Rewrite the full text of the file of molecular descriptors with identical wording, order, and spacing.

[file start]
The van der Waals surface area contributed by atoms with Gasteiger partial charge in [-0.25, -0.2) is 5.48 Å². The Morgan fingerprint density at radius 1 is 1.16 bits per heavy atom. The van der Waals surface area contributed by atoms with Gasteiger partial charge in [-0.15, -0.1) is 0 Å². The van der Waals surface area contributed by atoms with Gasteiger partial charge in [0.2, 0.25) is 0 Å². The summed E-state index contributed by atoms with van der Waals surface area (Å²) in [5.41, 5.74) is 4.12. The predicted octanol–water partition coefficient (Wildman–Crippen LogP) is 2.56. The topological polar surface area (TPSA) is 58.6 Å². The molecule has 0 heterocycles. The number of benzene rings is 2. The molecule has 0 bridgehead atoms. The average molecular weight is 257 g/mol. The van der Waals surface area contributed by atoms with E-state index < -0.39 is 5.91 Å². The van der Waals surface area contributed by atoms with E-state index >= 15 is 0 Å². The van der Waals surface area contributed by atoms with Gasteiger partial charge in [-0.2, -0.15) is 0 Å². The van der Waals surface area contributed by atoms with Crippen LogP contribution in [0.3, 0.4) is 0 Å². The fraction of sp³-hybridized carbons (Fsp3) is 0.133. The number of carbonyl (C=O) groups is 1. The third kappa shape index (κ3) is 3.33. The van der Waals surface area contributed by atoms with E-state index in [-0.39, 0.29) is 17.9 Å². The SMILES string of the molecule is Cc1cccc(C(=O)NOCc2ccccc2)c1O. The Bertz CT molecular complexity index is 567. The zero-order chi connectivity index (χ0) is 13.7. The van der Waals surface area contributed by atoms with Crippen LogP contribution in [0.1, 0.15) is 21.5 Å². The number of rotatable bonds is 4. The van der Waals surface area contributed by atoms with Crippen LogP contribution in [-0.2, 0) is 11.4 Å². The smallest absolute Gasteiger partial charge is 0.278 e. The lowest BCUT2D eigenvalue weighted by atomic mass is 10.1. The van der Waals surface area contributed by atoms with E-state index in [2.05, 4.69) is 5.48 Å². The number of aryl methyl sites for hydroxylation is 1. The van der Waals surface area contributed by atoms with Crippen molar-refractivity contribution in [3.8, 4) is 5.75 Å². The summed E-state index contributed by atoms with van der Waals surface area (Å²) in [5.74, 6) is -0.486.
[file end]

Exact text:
The van der Waals surface area contributed by atoms with Gasteiger partial charge in [-0.25, -0.2) is 5.48 Å². The Morgan fingerprint density at radius 1 is 1.16 bits per heavy atom. The van der Waals surface area contributed by atoms with Gasteiger partial charge in [-0.15, -0.1) is 0 Å². The van der Waals surface area contributed by atoms with Gasteiger partial charge in [0.2, 0.25) is 0 Å². The summed E-state index contributed by atoms with van der Waals surface area (Å²) in [5.41, 5.74) is 4.12. The predicted octanol–water partition coefficient (Wildman–Crippen LogP) is 2.56. The topological polar surface area (TPSA) is 58.6 Å². The molecule has 0 heterocycles. The number of benzene rings is 2. The molecule has 0 bridgehead atoms. The average molecular weight is 257 g/mol. The van der Waals surface area contributed by atoms with E-state index < -0.39 is 5.91 Å². The van der Waals surface area contributed by atoms with E-state index >= 15 is 0 Å². The van der Waals surface area contributed by atoms with Gasteiger partial charge in [-0.2, -0.15) is 0 Å². The van der Waals surface area contributed by atoms with Crippen LogP contribution in [0.3, 0.4) is 0 Å². The fraction of sp³-hybridized carbons (Fsp3) is 0.133. The number of carbonyl (C=O) groups is 1. The third kappa shape index (κ3) is 3.33. The van der Waals surface area contributed by atoms with E-state index in [-0.39, 0.29) is 17.9 Å². The SMILES string of the molecule is Cc1cccc(C(=O)NOCc2ccccc2)c1O. The Bertz CT molecular complexity index is 567. The zero-order chi connectivity index (χ0) is 13.7. The van der Waals surface area contributed by atoms with Crippen LogP contribution in [0.1, 0.15) is 21.5 Å². The number of rotatable bonds is 4. The van der Waals surface area contributed by atoms with Crippen LogP contribution in [-0.2, 0) is 11.4 Å². The smallest absolute Gasteiger partial charge is 0.278 e. The lowest BCUT2D eigenvalue weighted by atomic mass is 10.1. The van der Waals surface area contributed by atoms with E-state index in [2.05, 4.69) is 5.48 Å². The number of aryl methyl sites for hydroxylation is 1. The van der Waals surface area contributed by atoms with Crippen molar-refractivity contribution in [3.8, 4) is 5.75 Å². The summed E-state index contributed by atoms with van der Waals surface area (Å²) in [5.74, 6) is -0.486.